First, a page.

In tomorrow’s issue of Nature (pp. 784-788), Kun Ping Lu of Harvard Medical School and colleagues report that an enzyme, prolyl isomerase Pin1, binds to phosphorylated tau from Alzheimer’s patients and restores tau’s ability to bind to microtubules. What’s more, levels of soluble Pin1 are reduced in the brains of Alzheimer's patients. The authors of the report note that Pin1 inhibits cells from entering mitosis, and that its depletion can induce mitotic arrest, leading to apoptotic cell death. They hypothesize that Pin1 normally acts to suppress mitosis and regulate the function of phosphoproteins such as tau, but that in Alzheimer’s disease, Pin1 becomes sequestered with the excess hyperphosphorylated tau, depleting soluble Pin1 and leading to further increases in tau hyperphosphorylation, and further depletion of Pin1.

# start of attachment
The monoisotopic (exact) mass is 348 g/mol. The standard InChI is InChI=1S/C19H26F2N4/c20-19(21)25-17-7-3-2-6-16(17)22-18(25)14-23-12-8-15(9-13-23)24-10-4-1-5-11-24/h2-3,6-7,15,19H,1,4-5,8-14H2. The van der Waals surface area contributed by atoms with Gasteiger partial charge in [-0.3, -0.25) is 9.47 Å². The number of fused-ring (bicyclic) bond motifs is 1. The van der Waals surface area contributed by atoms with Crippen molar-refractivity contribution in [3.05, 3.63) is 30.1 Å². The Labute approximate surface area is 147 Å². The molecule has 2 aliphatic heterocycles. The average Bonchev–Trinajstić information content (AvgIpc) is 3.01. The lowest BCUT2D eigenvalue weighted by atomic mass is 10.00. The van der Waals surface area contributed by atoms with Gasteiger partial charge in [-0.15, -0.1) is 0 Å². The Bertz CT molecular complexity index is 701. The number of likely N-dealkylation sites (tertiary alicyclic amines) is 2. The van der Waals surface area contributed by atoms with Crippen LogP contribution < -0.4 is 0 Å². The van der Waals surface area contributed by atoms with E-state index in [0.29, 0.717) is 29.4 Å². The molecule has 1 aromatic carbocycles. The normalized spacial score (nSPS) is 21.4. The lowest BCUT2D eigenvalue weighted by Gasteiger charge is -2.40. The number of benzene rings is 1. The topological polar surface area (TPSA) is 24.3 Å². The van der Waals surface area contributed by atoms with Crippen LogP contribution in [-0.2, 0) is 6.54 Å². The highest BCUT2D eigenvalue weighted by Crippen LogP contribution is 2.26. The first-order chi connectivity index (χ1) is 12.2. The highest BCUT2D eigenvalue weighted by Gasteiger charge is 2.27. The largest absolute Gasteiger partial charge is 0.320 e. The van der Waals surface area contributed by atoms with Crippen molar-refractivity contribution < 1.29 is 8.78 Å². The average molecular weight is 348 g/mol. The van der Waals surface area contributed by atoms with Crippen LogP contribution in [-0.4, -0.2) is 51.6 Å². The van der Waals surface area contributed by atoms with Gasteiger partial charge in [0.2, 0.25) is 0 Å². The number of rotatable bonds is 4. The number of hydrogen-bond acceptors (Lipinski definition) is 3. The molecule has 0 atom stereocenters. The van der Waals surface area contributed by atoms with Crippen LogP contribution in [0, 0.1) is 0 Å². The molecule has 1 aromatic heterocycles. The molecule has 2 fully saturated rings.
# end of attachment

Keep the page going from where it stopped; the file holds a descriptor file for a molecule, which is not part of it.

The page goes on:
In an accompanying News and Views article, Michel Goedert of the MRC Laboratory of Molecular Biology, Cambridge, UK, notes that “it remains to be seen whether Pin1 could restore the biological activity of tau in vivo.” If so, Pin1 could provide a new target for drug development to halt or possibly even reverse the progression of Alzheimer’s disease.—Hakon Heimer
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- Lu PJ, Wulf G, Zhou XZ, Davies P, Lu KP. The prolyl isomerase Pin1 restores the function of Alzheimer-associated phosphorylated tau protein. Nature. 1999 Jun 24;399(6738):784-8. PubMed.